Astrocytes play diverse roles in all facets of brain physiology, suggesting the existence of an extensive reservoir of diverse subpopulations in the adult brain. In fact, Cajal initially described extensive morphological heterogeneity of astrocyte populations in the brain over 100 years ago. Since then, our understanding of the molecular and cellular heterogeneity of astrocytes has remained stagnant, with astrocytes traditionally grouped into two broad categories: fibrous and protoplasmic.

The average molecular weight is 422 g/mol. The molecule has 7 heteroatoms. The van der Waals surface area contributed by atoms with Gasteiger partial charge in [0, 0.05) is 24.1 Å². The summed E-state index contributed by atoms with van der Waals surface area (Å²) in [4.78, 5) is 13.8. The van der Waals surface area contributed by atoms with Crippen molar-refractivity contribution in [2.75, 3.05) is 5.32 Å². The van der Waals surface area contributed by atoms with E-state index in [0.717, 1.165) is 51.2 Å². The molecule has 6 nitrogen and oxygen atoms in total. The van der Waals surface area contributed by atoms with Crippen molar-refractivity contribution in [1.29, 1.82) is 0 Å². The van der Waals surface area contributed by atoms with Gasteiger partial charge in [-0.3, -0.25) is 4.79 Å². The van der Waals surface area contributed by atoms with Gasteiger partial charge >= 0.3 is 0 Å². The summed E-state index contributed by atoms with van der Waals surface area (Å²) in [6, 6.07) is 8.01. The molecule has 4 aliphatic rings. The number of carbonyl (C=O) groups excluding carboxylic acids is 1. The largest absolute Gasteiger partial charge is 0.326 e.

While we were the first to show that patterning oversees the generation of diverse astrocytes in the embryonic spinal cord (Hochstim, et al. Cell 2008), applying these principles to astrocyte populations in the adult brain has remained a challenge because it requires an intimate knowledge of region-specific patterning mechanisms and the associated mouse tools to gain access to these populations. To overcome these limitations we have developed novel tactics and mouse tools that serve as an entry point for unlocking the nature of astrocyte diversity in the brain (Lin, et al. Nature Neuroscience 2017). Using these tools and tactics, we identified several astrocyte subpopulations that are endowed with distinct cellular, molecular, and functional properties in the adult brain.